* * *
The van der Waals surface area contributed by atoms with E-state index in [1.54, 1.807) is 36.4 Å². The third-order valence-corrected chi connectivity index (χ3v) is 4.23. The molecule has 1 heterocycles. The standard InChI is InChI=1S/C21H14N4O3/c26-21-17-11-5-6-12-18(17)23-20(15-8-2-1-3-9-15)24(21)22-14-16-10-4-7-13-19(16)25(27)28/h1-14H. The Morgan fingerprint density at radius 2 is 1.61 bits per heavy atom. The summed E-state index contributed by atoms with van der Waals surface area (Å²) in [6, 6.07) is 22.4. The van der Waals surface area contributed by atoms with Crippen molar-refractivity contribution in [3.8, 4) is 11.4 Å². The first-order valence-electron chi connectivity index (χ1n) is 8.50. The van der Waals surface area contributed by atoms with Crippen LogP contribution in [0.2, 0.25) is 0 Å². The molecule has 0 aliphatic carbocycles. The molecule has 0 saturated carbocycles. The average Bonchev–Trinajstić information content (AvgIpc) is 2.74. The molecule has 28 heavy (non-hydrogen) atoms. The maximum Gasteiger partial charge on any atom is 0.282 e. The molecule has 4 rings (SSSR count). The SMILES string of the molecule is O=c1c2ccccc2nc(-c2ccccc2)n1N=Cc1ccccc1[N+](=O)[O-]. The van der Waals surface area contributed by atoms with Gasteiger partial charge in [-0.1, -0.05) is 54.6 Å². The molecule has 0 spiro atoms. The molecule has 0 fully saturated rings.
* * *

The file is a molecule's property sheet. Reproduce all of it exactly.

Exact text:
The van der Waals surface area contributed by atoms with E-state index in [1.54, 1.807) is 36.4 Å². The third-order valence-corrected chi connectivity index (χ3v) is 4.23. The molecule has 1 heterocycles. The standard InChI is InChI=1S/C21H14N4O3/c26-21-17-11-5-6-12-18(17)23-20(15-8-2-1-3-9-15)24(21)22-14-16-10-4-7-13-19(16)25(27)28/h1-14H. The Morgan fingerprint density at radius 2 is 1.61 bits per heavy atom. The summed E-state index contributed by atoms with van der Waals surface area (Å²) in [6, 6.07) is 22.4. The van der Waals surface area contributed by atoms with Crippen molar-refractivity contribution in [3.8, 4) is 11.4 Å². The first-order valence-electron chi connectivity index (χ1n) is 8.50. The van der Waals surface area contributed by atoms with Crippen LogP contribution in [0.2, 0.25) is 0 Å². The molecule has 0 aliphatic carbocycles. The molecule has 0 saturated carbocycles. The average Bonchev–Trinajstić information content (AvgIpc) is 2.74. The molecule has 28 heavy (non-hydrogen) atoms. The maximum Gasteiger partial charge on any atom is 0.282 e. The molecule has 4 rings (SSSR count). The SMILES string of the molecule is O=c1c2ccccc2nc(-c2ccccc2)n1N=Cc1ccccc1[N+](=O)[O-]. The van der Waals surface area contributed by atoms with Gasteiger partial charge in [-0.1, -0.05) is 54.6 Å². The molecule has 0 spiro atoms. The molecule has 0 fully saturated rings.